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Let's say I have a table that is created daily:

20181227
20181226
20181225
...

There is view that is like:

CREATE OR REPLACE VIEW someview
AS 
SELECT * FROM 20181227
UNION
SELECT * FROM 20181226
UNION
SELECT * FROM 20181225
...

Is there a way to replace that with another code that automatically grabs data from all those tables without having to make a union for each one? Right now there is a bash script that runs daily and regenerates the view with a new union daily, but that's inelegant.

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  • 2
    Please always disclose the relevant version of Postgres. And some basics about your requirements. Is ease of use your only concern? Performance? Portability? Single-user? Read-only? Dec 27, 2018 at 18:14

2 Answers 2

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Look to table partitioning. Ideally, use the latest version of Postgres (currently Postgres 11) since there have been major improvements in Postgres 10 and 11.

Postgres 11 allows RANGE, LIST and HASH partitioning. One big partition per day would suggest LIST partitioning based on a date column like:

CREATE TABLE foo (
  foo_date date NOT NULL
, foo_id   bigint NOT NULL GENERATED ALWAYS AS IDENTITY
, data     text
, PRIMARY KEY (foo_date, foo_id)
)
PARTITION BY LIST (foo_date);

CREATE TABLE foo_20181226 PARTITION OF foo FOR VALUES IN ('20181226');
CREATE TABLE foo_20181227 PARTITION OF foo FOR VALUES IN ('20181227');
-- etc.

(Alternatively, you might have a timestamp or timestamptz column and use RANGE partitioning for that.)

Then you can query the master table directly to automatically include all partitions:

SELECT * FROM foo;

Or (since your main concern seems to be short syntax):

TABLE foo;

See:

Various optimizations are possible, with constraints, indexes, column defaults etc. depending on requirement details.

Be sure to read the linked chapter of the manual to understand various pros and cons. Yours should be the perfect use case (unless undisclosed requirements are in the way). In particular, you can easily and very quickly add and remove partitions with minimum interference with the rest of the table.

There are still limitations in the current implementation. In particular, partition pruning is great to improve performance, but there is room for improvement (currently in development). That said, it's probably going to nuke the performance of your view for queries that don't need to involve all tables (partitions), since the view is going to consider all union'ed tables every time. A potentially faster alternative for certain queries is (currently) picking relevant tables (partitions) in a custom UNION ALL query.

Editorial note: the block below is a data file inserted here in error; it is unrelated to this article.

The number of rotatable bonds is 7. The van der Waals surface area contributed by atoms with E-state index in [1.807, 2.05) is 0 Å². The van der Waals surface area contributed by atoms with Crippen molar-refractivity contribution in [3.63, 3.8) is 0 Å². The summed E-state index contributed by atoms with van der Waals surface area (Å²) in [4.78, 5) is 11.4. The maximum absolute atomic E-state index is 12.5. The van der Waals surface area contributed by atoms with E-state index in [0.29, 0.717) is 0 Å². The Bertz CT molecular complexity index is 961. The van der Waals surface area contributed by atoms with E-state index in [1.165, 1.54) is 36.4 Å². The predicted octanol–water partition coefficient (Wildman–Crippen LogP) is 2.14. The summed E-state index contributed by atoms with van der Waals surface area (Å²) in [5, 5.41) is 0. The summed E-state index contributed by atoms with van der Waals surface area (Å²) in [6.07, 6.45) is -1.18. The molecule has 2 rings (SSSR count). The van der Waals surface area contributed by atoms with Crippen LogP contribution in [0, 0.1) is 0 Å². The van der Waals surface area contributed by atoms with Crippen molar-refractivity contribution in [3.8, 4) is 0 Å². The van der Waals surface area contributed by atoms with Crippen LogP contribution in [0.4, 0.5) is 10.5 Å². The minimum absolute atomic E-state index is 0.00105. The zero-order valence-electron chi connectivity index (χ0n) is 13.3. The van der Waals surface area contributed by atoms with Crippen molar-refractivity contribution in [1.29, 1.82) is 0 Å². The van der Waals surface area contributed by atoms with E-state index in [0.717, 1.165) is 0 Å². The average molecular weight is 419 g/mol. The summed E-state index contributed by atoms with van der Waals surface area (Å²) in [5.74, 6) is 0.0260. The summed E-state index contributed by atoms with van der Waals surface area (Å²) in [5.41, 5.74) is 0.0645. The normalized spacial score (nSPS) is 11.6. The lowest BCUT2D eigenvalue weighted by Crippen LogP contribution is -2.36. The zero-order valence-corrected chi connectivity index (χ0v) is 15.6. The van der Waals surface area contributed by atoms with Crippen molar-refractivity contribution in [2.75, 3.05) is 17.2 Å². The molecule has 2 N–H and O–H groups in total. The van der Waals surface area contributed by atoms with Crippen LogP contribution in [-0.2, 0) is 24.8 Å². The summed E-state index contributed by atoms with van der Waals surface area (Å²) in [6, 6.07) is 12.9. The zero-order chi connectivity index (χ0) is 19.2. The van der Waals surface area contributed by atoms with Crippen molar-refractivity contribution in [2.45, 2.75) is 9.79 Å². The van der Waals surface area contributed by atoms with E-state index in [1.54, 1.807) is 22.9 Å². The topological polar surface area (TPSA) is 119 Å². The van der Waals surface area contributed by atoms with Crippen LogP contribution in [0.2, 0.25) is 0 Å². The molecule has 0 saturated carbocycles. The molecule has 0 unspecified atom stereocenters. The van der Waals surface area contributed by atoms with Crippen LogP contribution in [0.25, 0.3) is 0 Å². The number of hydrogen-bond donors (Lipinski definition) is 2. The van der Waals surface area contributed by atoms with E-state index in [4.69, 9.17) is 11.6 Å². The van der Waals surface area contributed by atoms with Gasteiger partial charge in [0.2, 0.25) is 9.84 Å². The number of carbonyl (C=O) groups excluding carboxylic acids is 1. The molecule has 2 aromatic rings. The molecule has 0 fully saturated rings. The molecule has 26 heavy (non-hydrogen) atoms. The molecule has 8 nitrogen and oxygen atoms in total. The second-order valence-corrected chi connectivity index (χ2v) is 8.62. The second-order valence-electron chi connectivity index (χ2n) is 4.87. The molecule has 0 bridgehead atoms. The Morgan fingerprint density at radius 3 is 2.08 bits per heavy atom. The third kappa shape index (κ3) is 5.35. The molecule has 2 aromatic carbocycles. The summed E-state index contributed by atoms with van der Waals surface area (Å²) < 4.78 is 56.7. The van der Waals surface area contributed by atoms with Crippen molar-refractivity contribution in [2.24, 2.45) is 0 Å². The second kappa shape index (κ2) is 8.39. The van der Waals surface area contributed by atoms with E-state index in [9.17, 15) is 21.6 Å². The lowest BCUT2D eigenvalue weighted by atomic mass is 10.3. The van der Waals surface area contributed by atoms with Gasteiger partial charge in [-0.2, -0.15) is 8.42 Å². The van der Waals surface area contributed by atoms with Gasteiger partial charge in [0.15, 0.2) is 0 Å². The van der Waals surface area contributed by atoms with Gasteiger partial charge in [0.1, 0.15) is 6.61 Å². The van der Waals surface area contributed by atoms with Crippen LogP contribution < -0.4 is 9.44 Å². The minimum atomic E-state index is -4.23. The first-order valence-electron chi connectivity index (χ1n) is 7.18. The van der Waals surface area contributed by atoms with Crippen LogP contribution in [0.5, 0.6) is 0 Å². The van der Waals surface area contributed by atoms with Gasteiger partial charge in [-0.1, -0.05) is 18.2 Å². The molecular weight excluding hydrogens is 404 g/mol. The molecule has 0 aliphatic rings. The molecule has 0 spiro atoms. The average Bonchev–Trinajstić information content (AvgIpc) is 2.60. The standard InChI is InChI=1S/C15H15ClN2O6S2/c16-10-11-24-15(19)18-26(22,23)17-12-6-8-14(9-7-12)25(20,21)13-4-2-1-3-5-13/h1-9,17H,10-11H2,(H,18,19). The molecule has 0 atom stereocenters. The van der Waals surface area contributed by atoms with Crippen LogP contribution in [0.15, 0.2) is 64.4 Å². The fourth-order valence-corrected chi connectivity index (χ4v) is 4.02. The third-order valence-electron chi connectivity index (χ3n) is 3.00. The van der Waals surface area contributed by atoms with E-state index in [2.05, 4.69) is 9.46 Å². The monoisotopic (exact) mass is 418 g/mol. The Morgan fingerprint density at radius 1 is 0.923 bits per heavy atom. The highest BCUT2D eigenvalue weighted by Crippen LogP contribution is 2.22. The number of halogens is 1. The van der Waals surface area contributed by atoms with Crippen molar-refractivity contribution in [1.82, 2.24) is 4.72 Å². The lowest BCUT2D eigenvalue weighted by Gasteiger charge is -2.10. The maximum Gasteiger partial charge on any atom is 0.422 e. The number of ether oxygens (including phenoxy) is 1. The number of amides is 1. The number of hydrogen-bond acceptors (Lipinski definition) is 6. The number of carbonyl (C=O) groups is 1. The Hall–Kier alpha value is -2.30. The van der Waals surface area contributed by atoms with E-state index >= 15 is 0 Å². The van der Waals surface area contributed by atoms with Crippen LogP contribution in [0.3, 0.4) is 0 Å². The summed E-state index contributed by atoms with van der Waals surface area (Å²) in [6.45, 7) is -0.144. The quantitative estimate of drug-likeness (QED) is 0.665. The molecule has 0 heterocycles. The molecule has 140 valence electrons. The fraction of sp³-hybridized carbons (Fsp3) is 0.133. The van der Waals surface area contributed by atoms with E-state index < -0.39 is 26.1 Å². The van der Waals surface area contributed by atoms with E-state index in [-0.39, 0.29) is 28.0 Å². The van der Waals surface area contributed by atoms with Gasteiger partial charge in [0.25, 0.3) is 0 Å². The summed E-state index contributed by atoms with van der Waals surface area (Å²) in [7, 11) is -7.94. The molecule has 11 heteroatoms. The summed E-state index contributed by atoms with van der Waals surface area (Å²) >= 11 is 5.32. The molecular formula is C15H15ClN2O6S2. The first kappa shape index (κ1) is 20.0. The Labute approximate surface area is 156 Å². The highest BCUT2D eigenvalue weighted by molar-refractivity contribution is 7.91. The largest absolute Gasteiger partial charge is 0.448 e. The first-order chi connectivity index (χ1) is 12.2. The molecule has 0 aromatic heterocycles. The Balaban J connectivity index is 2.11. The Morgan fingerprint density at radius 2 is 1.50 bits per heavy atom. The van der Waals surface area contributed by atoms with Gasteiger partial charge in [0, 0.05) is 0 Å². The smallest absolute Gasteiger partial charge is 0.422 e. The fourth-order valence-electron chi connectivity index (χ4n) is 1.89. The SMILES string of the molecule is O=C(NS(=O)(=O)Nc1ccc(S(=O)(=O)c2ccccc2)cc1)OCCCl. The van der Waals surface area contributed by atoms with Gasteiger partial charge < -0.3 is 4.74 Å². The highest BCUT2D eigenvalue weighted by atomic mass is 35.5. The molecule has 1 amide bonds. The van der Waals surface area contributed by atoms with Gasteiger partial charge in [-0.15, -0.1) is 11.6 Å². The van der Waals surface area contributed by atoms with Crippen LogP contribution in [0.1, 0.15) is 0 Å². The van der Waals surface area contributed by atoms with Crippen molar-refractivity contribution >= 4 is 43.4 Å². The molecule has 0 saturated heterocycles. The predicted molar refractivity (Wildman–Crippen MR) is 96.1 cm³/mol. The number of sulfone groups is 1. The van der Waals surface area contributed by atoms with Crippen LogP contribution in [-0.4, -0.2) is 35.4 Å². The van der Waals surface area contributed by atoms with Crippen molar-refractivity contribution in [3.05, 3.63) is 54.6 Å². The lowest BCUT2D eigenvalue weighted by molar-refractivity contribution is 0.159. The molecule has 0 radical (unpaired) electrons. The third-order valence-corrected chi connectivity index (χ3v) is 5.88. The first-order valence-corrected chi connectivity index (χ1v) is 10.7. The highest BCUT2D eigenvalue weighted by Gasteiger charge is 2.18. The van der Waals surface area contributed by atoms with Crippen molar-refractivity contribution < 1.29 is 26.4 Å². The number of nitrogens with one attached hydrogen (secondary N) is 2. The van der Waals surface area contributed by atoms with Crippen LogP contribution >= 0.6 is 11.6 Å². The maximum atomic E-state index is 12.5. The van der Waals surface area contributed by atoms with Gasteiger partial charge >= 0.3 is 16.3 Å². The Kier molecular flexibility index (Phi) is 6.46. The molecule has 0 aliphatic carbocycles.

And don't use names consisting of only digits like in your example 20181225. Use legal, lower-case names starting with a letter, or you have to double quote the identifier at all times.

SQL identifiers and key words must begin with a letter (a-z, but also letters with diacritical marks and non-Latin letters) or an underscore (_). Subsequent characters in an identifier or key word can be letters, underscores, digits (0-9), or dollar signs ($). Note that dollar signs are not allowed in identifiers according to the letter of the SQL standard, so their use might render applications less portable. The SQL standard will not define a key word that contains digits or starts or ends with an underscore, so identifiers of this form are safe against possible conflict with future extensions of the standard.

Related:

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From my perspective you should add the data in an existing table with a new field for "Date_Added" and base all your queries to that table. Otherwise, in a few years your structure is going to be unreadable.

2
  • Each table has millions of records, that's why i believe the DB designer choose to go this way, with one table per day.
    – Gabriel
    Dec 27, 2018 at 18:02
  • On that case, create an Archive table and a Job to move records overnight to the Archive.
    – Angel M.
    Dec 31, 2018 at 23:22

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